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Discussion Starter · #1 ·
Newb question I'm sure. but i'm replacing the radiator and thermostat. any recommendations? I did a search on here and the consensus seems to be a "fail-safe" 195 degree thermostat. is that correct? as far as radiator.. I was planning on a replacement from auto zone as this jeep is just a daily driver. I will be doing a few more road trips (200-300) miles in it this summer/fall and maybe a couple trails. thanks for the help
 

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I'm almost positive the 195 is what I put on my '91 4.0 I6.
As for the radiator I have no clue.. Good luck :D
 

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They should stock come with 195 but when ur on the trail if u like going slow put a 165 that way don't over heat my Jeep was getting hot so I replaced radiator and a 165 in mine
 

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Discussion Starter · #4 ·
thanks for the info. I'll prob end up with the 195. Still torn between an aftermarket radiator or just the typical auto zone one. Haven't heard much about them.. just that they do have a decent warranty. I'll let you all know what I decide in the coming couple weeks
 

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Ask Ageless Stranger he's a Mod on here and he had to replace his last year and I know he did endless research knowing him.
 

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195* T-stat is factory, and that's what you want to stick with. If you're radiator is stock and it hasn't started leaking yet, it will. I replaced mine with an all metal radiator made by CSF. I bought it from Radiatorbarn.com. Option 2 once you do the search. ;)
 

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Discussion Starter · #7 ·
I will look into those. Yeah my radiator has numerous holes in it. Jeep's been neglected for some time and it's 140k plus miles now. Im rebuilding it and whipping it into shape.
 

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definitely 195

Virtually all engines are designed to run more efficiently at 195. It is my experience that the 165 thermostat will, in no way, reduce over heating. It just determines the temperature at which the cooling starts. If it is going to overheat with a 195, it IS going to overheat with a 165. It is just that the engine won't operate as efficiently.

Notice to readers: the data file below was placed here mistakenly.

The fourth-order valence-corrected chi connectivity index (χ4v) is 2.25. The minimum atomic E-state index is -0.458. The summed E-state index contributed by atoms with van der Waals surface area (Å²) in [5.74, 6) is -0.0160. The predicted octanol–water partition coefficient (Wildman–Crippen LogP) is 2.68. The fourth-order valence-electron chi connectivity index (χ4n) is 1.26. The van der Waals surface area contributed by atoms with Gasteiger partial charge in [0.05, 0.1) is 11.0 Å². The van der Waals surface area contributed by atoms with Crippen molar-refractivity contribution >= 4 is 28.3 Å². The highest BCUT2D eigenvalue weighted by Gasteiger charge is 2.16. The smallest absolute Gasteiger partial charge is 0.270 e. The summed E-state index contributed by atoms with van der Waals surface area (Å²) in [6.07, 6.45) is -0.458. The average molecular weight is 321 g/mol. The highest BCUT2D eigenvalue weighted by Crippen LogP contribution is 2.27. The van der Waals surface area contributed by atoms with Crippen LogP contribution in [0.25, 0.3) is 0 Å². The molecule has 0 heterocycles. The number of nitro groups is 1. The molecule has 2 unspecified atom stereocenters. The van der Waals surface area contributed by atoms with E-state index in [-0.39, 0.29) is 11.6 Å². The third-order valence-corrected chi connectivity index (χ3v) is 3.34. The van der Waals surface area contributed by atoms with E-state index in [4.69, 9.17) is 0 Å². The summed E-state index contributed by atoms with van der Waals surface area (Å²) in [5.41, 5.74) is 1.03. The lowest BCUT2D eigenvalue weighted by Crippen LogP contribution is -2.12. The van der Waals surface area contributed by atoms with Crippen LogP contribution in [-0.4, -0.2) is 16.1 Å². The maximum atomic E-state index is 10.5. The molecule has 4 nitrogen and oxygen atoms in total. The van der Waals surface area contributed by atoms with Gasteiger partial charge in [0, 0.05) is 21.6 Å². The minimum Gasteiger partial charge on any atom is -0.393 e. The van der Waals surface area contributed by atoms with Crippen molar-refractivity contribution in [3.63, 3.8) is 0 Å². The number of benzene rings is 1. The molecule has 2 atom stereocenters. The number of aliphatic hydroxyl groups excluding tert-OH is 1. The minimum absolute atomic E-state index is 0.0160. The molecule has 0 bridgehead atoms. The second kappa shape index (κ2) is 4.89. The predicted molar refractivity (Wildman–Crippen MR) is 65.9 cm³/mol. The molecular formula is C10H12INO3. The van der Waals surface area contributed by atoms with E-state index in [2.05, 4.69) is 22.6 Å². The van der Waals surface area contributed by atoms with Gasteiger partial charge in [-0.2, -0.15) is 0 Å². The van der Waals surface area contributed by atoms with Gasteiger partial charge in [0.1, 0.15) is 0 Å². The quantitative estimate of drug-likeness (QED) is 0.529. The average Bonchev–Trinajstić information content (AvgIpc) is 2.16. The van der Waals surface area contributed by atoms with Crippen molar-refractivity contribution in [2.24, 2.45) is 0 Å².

Regarding the radiator. If you are planning on doing some off road when it is hot, and especially if high humidity, then you definitely want to bite the bullet now and get at least a 2 core unit.

The cooling capacity of the radiator is a function of its area. The frontal area is determined by the length and width. That determines how much air can pass through at a given velocity. If you want more cooling with that given surface, then you have to increase the velocity. Unless you go to an electric fan and get exotic, there isn't much you can do there.

The main way to increase the cooling capacity is to increase the thickness of the radiator. If you double the thickness you immediately increase the cooling capacity almost double.

The cooling is actually accomplished by the fins between the tubes drawing the heat out of the tube and the air passing over the fins. If the fins get plugged, that reduces the cooling.

If you increase the area by doubling or tripling the core (dual or 3 core) you will increase the cooling but not actually doubling or tripling. The air first passes over the first tube/fin and it is heated. The amount of cooling is based on the air flow and the "delta T" or differential temperature between the fin and the air.

When the air gets to the 2nd tube/fin it is warmed so the "delta T" is less and the cooling will be less. Same with the 3rd core.

If you aren't anticipating any really slow, heavy pulling, then the original set up should be more than adequate. If you are anticipating slow, heavy, pulling (typical of off roading and can be no more than very slowly driving up a steep incline) then you want to upgrade to at least one more core than present.

If you have an automatic, you also have the tranny cooling built into the radiator and probalby already have a dual core. If you have A/C you have another radiator in front of the main radiator for the refrigerant. That heats the air and creates a lower "delta T" across the tube/fins of the radiator.

Since heat is the worst enemy of an auto tranny, it is even more important to increase the size of the radiator, and even to install a separate, transmission cooler.f

If you are in a situation where you are seeing it overheat because it is going very slow, then it is time to bring in the gearing. Get down into a lower gear where you can get the engine speed up to 2500 or 3,000 and get the vehicle can pulling the air through.
 

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if you put a 165 t stat the engine might not go or have a hard time going into closed loop. stick with the 195, factory did the research for you already.
 
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